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Cooking in paper? Energia pots fold like origami

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July 24, 2012

The Hexa Pot is a lightweight cooking pot that folds flat

The Hexa Pot is a lightweight cooking pot that folds flat

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No matter how thin and titanium-y you make a pot for camping, it's still going to take up some room in your backpack. The Energia Hexa Pot, on the other hand, folds flat. When pulled out of its packaging, it blossoms into a full-sized cooking pot.

The Hexa Pot is aimed primarily at backpackers and other backcountry users looking to cut size and weight from their loads. It's also advertised as a way to save time on cleaning. Since it's disposable, you can just throw it away after using it (or pack it out if you're in the backcountry).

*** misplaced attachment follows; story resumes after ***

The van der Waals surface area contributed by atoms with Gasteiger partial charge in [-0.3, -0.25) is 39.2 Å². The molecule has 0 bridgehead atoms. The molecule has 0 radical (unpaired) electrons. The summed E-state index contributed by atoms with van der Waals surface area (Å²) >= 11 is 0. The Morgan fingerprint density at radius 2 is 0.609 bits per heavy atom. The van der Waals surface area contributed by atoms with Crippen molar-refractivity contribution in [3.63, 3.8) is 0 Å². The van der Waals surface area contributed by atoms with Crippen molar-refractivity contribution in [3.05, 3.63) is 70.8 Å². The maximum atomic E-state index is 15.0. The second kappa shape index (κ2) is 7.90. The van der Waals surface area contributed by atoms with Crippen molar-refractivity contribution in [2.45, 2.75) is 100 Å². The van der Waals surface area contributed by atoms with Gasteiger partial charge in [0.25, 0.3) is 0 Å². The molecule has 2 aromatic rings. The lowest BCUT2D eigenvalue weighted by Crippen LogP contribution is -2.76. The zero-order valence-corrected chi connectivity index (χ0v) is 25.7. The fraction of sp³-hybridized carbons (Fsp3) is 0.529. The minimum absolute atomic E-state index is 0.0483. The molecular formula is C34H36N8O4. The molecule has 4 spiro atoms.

The Hexa Pot is sold in packages of two pots and two lids. It's pre-folded, so all the user has to do is open the package and stretch it out into its three-dimensional pot form. When folded out, it looks similar to a hexagonal Chinese take-out container. It has a lid and grab flaps, and the hexagonal shape makes for easy pouring via the corner creases.

Energia says that its pots are good for boiling/purifying water and cooking things like pasta, soup and chili. The small pot holds a liter (33.8 fl oz) and the large pot holds two liters (67.6 fl oz).

The Hexa Pot's disposable, single-use nature seems contrary to the eco-friendly slant of most modern outdoor products - you're basically replacing an item that you'll use many times with something you'll throw away after one use. Energia talks its way around this dilemma - and even advertises the Hexa Pot as eco-friendly - by saying that it's 100 percent biodegradable and should break down within two or three years. Still, a pot that you use and re-use for years or decades seems to encourage much less impact.